Ticks Are A Risk At All Times
The weather is starting to turn, with cooler days and more rainfall. We are led into a false sense of security by thinking that we are safe from ticks as the seasons starts to change. Surely you’re not as much at risk of a tick bite as we move into the fall, right? Wrong! Ticks are still making our lives a misery at times of the year when they used to give us a little respite. Here’s a story about a guy and his discovery of a tick and why he’s extra vigilant when it comes to checking himself and his dog for hitch hiking critters, whatever month it is.
Ticks are Nasty, Whatever the Season
As a newcomer in the 1990s, I was warned about ticks. The impact of those deaths decades earlier lingered in the psyche of valley residents. It was a spring worry, I was told. Once the snowmelt moved to the higher elevations, tick concerns eased. That might explain the drinking-snowmelt myth. The legend got the timing right, though not the vector. That springtime tick fear stays with me. I only worry about them in the early part of the season, when the weather is cool. That changed this July when I woke to the sensation of something crawling up my arm. In a panicked sleep state I grabbed the crawling thing and set it on the nightstand. I turned on the light and was horrified to see a tick.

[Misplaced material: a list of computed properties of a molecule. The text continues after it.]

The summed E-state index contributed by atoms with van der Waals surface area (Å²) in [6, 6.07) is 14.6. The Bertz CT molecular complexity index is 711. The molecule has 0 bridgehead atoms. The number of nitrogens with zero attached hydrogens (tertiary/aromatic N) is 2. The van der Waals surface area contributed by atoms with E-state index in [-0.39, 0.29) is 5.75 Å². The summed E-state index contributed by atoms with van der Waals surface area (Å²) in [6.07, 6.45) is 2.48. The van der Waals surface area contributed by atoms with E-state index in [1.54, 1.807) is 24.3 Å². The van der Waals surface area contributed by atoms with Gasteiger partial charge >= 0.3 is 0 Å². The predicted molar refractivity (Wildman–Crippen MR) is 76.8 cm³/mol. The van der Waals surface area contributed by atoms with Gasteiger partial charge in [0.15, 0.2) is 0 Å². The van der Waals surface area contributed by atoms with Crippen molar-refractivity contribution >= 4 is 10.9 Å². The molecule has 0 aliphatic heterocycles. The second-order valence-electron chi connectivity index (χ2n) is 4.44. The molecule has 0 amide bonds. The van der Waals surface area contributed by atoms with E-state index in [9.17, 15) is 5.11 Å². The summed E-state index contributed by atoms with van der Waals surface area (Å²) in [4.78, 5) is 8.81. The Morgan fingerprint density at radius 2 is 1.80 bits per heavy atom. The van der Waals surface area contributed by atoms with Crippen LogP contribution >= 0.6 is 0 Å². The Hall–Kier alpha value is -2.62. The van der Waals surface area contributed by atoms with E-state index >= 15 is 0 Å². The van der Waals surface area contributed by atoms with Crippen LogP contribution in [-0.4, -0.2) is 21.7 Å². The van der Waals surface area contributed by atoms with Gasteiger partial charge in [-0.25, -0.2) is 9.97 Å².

It can be frightening discovery to find a tick on your skin. You may not know how to remove a tick and then there is the added worry that it could be carrying bacteria that could infect you with a nasty disease.
If you can keep the tick safely for lab testing, after you have removed it, here is some more information as to what to do next.
We use highly specific, highly sensitive DNA detection methods (qPCR) to detect presence of disease-causing microbes (PATHOGENS) in ticks. This allows us to determine where these PATHOGENS are distributed and how abundant they are. Its important to know that our tests are not for DISEASE, which is something diagnosed in humans. We don’t practice human medicine or veterinary medicine. To diagnose disease, you need to see a health care professional.
Remember, if you are concerned about tick borne diseases and that you may be showing the symptoms of being infected, then please seek the advise of a medical professional.
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